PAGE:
Understanding DACA: DACA in Court

| November 14, 2017 | 0 Comments

With DACA rescinded, the question of its constitutionality is back in the public arena. Passionate debate is exploding from every side, with ideas about its morality, efficacy, legality, and every other possible angle colliding at top speed.

Understanding the viewpoint of the more constitutionally minded is important to an informed conversation. Much of the argument can be seen through the lens of DACA’s appearance in the court system, and how it turned out: as per the title, DACA in court.

Now, to make things extra confusing, the idea of DACA in court is actually a misunderstanding; it never made it there at all. It’s really not an issue of DACA itself in court, but DAPA and the 2014 DACA expansion – both of which you haven’t heard of because they were shut down.

As always, I must provide a disclaimer:  I have no official legal training of any sort. All I do is read, interpret, and describe. I welcome any and all criticism, disagreement, and challenging concerning all of my writing – disagreement is the foundation of discourse, and discourse is what builds common ground.


A November 20, 2014 memorandum written by then-Secretary of Homeland Security Jeh Charles Johnson introduced policy recommendations similar to those set out in DACA. The changes introduced within it were twofold: a small expansion of the original DACA as well as the introduction of an entirely new initiative. The DACA expansion changed some details of the original memorandum – the period of deferred action and the age cap – but didn’t really make a difference of note.

The new initiative, however, was more groundbreaking. It came to be called DAPA, or Deferred Action for Parents of Americans. It was identical to DACA in terms of the type of amnesty it offered – deferred action through prosecutorial discretion – but applied to a different population: undocumented immigrants whose children were either legal citizens or legal permanent residents. The memo is written in accessible language and is well worth a read, especially in terms of the justifications Secretary Johnson gives for his action – if you need an extra incentive, Johnson’s signature is hilariously scribbly and right at the top of the first page.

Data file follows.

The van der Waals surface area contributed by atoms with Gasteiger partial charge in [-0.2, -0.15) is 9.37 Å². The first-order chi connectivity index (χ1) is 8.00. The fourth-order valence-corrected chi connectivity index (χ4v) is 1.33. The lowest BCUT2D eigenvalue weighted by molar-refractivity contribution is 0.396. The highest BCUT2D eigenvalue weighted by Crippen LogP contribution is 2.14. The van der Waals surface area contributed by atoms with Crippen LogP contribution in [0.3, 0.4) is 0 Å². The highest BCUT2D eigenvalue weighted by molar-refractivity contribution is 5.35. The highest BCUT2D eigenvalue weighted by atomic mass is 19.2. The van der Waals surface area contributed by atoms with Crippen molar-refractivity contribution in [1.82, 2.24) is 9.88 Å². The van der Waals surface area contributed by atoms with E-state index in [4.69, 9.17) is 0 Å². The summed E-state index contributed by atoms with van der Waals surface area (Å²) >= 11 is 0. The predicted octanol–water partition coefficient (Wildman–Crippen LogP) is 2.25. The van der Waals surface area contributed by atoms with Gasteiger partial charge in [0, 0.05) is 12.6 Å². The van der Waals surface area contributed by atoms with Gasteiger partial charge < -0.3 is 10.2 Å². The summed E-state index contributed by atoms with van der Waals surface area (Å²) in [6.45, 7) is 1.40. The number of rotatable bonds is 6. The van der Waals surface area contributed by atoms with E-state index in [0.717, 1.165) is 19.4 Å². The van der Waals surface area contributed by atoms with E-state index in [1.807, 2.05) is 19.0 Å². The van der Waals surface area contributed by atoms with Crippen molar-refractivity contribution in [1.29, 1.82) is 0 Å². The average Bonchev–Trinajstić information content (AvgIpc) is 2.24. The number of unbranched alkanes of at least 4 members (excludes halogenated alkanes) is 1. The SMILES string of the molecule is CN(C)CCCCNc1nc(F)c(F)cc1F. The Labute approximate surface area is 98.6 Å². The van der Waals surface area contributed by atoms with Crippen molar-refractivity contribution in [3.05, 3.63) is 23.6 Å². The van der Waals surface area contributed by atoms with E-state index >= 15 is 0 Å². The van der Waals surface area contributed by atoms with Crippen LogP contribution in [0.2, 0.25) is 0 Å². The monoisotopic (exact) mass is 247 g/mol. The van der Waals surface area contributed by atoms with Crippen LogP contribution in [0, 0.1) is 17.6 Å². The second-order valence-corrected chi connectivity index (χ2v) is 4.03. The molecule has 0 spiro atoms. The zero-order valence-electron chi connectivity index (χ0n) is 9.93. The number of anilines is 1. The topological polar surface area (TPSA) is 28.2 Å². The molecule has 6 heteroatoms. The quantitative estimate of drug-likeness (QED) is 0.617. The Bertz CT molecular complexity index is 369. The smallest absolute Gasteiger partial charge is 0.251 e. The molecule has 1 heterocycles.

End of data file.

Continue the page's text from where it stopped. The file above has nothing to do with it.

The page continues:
In response to this memo, 26 US states* filed for a preliminary injunction. A preliminary injunction does not entail the destruction of some sort of action; rather, it puts a stop on something moving forward until it can be finally ruled on in a higher court. The states asserted the following: that Obama had orchestrated DAPA because the DREAM Act had failed out of pure political motivation, and also that DAPA was a unilateral change of the law that the executive branch was not, constitutionally, allowed to effect. Much of this argument hinged on the “Take Care” clause of the constitution, which says simply that the executive must “take care that the laws be faithfully executed”. The executive has no power to change the law, but the power – and responsibility – to execute it well.

The case came before Judge Andrew Hanen of the United States District Court for the Southern District of Texas. His job was to determine whether a preliminary injunction was justified. In the most basic sense, he had to answer three questions. The final question is arguably the most important, but much of Judge Hanen’s ruling is devoted to the first two.